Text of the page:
Sunday, 26 March 2017
Last updated 1 day ago
Jul 7 2008 | 11:00am ET
Polar Capital has ended a year of bad news with some good news.
The London hedge fund manager posted a 42% jump in profits before tax, despite abysmal performance and huge redemptions. Polar turned a £14.5 million (US$28.8 million) profit in the year ended March on £47.6 million (US$94.4 million) in revenue, the latter up from £41.3 million (US$81.9 million) from a year earlier.
“While this underlying environment has inevitably created a headwind for some of our asset growth targets and has led to adjustments within our business, we enter the new fiscal year believing the markets will continue to be challenging but cautiously encouraged about our prospects,” CEO Mark Kary said.
Both management and performance fees rose, despite year-on-year declines in performance and assets under management. Assets under management fell from US$3.4 billion to US$3.1 billion during the fiscal year, but big asset growth in the first half produced sufficient fees to weather big redemptions and poor performance in the second half: The firm took in £26.1 million (US$51.8 million) in management fees—a 29% increase from the previous year—and £21.1 million (US$41.8 million) in performance fees, a 2% increase.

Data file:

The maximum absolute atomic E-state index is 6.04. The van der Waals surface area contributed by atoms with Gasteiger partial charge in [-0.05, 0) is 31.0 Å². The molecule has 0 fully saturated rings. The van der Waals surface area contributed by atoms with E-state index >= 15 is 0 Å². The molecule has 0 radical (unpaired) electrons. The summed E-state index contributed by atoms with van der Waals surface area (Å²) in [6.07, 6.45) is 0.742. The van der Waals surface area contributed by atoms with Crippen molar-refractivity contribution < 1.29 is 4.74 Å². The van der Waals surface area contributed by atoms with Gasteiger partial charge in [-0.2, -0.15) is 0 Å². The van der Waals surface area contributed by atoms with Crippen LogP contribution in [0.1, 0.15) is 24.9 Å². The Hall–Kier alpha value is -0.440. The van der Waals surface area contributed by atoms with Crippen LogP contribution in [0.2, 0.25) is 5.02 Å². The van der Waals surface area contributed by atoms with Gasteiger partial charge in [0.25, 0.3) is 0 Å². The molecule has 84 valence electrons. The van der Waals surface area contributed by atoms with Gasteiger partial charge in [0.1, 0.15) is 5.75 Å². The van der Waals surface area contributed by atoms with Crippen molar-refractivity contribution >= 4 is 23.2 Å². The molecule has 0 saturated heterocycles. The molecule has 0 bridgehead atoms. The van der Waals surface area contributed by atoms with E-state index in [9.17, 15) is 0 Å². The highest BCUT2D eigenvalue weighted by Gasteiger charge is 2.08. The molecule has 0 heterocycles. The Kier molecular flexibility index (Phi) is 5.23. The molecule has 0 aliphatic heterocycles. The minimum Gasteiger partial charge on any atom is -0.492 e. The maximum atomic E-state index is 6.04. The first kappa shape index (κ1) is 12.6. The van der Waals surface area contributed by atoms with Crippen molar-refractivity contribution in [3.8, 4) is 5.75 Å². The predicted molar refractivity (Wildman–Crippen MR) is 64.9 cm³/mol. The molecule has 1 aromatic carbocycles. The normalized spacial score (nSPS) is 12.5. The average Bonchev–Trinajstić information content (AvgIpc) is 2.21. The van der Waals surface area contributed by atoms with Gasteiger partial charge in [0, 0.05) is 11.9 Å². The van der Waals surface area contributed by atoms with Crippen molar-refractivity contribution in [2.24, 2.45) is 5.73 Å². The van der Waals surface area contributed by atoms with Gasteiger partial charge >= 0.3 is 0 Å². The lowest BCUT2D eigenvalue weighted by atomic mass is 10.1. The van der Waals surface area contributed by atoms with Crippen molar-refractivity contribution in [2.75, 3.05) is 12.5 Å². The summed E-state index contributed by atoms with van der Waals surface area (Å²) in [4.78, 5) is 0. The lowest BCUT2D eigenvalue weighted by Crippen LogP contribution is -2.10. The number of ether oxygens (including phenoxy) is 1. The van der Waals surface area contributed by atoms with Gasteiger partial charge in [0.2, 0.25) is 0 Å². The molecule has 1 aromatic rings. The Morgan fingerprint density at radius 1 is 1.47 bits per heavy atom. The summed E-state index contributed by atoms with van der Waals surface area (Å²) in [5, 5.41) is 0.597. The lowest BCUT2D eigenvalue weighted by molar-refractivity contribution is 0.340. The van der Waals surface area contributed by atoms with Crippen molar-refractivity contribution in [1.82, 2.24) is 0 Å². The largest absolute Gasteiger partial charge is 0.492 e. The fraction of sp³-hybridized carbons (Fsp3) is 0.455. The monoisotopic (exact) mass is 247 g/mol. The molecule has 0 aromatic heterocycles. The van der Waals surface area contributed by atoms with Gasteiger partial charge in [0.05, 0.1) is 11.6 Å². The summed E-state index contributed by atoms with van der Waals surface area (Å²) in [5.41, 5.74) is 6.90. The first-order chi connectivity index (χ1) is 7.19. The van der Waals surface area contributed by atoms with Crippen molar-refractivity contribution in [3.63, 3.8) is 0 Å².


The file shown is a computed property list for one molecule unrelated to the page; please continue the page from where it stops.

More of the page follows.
What’s more, things are looking up: Seven of the firm’s 11 hedge funds are up this year and two are flat, just two—its Japan and utilities funds—are in the red year-to-date. The firm’s assets have bounced back, as Polar now manages some US$3.3 billion. And the firm is considering the launch of two new funds: an environmental and a credit offering.
Still, not all the news is good: The aforementioned troubled Japan fund has shrunk by an eye-popping 98% in less than a year. The once US$564 million fund had just US$7.8 million in assets at the beginning of last month after 10 consecutive months of negative performance and investors fled for the doors.
Despite the terrible news, Kary said the firm has not decided whether the Japan fund will join three others closed earlier this year on the scrapheap.